by Gilda Bonanno, http://www.gildabonanno.com
I recently was facilitating training programs in Shanghai, China, for Chinese employees of a US multinational company. One of the concepts that the participants struggled with was giving feedback to their peers and managers. They viewed feedback as negative and causing the other person to lose face.
In order to help them understand how important feedback is in the company culture, I described it as a gift that they give the other person. Rather than causing the other person to lose face, feedback (delivered in a respectful and professional manner) can help the other person by giving them information about their behavior and its impact on others. Giving feedback - and being open to receiving feedback in return - was a way they could demonstrate their commitment to continuous improvement. With much encouragement and practice, they got used to the concept.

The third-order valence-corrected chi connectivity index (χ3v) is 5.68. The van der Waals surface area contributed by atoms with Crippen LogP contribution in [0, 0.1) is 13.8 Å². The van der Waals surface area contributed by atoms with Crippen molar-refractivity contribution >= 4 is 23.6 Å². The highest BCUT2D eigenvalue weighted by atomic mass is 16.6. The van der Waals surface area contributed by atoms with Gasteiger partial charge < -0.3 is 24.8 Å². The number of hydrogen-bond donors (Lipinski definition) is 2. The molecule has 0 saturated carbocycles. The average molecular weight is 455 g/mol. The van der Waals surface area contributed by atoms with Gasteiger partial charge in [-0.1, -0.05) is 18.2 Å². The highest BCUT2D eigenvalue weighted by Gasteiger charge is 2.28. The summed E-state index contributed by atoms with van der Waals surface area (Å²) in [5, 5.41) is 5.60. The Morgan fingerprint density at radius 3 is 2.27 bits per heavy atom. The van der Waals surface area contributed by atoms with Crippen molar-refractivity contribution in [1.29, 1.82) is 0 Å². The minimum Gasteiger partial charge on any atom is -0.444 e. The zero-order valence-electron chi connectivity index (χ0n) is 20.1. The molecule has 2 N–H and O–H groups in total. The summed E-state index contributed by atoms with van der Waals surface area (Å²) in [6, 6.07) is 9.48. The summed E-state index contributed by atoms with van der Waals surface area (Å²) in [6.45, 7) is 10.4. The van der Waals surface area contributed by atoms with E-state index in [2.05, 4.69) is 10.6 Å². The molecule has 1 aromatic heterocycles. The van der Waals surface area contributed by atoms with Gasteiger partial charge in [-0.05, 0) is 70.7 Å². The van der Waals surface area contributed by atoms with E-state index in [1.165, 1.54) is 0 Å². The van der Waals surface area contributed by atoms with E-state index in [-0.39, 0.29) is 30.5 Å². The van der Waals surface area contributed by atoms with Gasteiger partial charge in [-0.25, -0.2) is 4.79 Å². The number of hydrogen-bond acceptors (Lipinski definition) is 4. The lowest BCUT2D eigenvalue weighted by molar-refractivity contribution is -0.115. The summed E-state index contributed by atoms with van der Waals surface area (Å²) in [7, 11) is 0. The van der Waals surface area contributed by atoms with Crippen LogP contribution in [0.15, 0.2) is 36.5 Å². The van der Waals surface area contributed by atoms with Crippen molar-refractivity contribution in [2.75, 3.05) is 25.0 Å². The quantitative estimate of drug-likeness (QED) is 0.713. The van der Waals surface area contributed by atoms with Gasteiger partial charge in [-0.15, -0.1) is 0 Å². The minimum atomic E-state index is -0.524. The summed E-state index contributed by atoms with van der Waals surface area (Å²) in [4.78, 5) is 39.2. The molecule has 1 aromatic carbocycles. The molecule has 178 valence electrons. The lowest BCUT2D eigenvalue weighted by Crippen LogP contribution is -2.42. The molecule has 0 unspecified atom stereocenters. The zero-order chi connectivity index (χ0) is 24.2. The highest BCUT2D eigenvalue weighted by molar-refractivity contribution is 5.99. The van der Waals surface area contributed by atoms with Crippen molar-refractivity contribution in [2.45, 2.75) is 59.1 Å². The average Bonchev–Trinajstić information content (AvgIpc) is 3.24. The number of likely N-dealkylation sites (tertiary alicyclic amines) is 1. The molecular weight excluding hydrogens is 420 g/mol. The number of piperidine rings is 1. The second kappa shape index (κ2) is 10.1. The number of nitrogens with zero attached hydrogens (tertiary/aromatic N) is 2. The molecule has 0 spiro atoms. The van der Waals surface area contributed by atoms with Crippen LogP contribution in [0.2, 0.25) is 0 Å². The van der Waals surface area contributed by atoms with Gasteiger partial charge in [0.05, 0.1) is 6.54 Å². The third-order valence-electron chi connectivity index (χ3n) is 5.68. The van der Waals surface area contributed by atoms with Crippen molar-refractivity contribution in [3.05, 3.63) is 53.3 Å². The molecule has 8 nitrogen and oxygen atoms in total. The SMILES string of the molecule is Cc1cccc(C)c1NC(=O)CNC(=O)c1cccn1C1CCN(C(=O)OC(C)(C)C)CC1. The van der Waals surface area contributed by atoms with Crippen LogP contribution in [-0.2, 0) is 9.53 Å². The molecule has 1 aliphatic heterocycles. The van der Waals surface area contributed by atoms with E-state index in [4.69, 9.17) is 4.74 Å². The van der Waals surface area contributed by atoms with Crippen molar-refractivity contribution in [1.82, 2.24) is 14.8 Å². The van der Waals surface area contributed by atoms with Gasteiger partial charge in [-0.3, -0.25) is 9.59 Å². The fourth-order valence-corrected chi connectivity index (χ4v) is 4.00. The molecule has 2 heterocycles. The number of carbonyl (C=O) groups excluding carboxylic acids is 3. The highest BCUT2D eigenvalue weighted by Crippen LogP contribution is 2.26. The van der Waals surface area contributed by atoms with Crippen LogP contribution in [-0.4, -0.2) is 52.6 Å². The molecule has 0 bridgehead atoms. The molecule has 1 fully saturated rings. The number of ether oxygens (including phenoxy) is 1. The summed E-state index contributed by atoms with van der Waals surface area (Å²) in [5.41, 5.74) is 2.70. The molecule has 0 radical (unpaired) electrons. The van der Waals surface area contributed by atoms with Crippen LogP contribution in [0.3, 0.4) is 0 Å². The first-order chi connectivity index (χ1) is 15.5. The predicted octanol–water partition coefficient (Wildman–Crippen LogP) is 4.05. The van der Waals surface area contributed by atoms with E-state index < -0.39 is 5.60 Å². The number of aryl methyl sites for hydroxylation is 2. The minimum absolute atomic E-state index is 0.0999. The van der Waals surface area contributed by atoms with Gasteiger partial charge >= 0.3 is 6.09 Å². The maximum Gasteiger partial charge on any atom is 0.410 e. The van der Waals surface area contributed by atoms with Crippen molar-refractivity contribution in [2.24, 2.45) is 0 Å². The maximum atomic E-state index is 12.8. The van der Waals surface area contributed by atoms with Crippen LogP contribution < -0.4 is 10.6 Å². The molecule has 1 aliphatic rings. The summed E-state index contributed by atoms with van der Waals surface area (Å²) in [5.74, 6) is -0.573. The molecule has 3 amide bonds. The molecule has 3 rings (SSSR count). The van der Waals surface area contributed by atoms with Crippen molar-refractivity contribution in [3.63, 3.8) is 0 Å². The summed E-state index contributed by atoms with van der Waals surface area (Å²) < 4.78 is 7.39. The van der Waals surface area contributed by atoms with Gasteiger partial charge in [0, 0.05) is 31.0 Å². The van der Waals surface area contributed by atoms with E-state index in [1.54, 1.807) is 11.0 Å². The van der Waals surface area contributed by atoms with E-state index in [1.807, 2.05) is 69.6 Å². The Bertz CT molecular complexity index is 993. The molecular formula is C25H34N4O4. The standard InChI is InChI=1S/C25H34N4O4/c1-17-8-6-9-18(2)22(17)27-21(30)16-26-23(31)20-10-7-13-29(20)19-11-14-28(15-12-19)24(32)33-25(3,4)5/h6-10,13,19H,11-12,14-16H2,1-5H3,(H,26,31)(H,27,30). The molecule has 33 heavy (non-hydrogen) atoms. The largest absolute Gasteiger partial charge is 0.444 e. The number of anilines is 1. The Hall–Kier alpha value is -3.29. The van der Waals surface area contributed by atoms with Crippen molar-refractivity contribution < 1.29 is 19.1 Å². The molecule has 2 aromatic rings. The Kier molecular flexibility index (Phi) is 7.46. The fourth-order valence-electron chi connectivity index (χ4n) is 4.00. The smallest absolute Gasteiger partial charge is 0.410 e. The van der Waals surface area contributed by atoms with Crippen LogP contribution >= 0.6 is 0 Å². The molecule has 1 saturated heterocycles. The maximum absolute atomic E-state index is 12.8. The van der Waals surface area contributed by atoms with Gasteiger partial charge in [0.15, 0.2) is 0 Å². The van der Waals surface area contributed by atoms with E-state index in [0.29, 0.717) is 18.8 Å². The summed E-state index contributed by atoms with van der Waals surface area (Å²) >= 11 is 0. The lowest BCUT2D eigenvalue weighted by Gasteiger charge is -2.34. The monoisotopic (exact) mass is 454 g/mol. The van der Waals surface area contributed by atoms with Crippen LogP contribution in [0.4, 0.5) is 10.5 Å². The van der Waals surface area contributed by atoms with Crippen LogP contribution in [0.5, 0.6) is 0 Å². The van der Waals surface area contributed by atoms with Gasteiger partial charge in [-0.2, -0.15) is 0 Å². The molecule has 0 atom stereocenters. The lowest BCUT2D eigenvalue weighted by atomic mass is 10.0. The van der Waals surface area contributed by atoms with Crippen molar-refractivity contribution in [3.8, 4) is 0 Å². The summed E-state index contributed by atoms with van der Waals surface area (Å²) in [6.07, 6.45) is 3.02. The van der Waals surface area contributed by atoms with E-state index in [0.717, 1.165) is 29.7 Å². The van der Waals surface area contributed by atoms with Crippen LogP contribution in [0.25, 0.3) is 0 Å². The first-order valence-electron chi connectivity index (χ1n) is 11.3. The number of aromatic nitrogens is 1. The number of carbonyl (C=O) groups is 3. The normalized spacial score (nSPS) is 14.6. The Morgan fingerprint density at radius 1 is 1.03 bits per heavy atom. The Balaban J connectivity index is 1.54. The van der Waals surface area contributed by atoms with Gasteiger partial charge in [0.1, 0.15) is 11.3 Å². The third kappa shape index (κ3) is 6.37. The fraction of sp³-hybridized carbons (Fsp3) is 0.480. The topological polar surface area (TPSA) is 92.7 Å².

That experience got me thinking about how we receive feedback - do our actions show that we view it as a gift?
Think about it: how do you ask for feedback? Is your body language sending the message that you really don't want to hear the feedback, especially if it's negative? Do you interrupt the person giving you feedback to disagree and defend your actions?
If we are commited to continuously improving ourselves, then feedback is a gift that we should welcome - and our actions should demonstrate that we welcome it.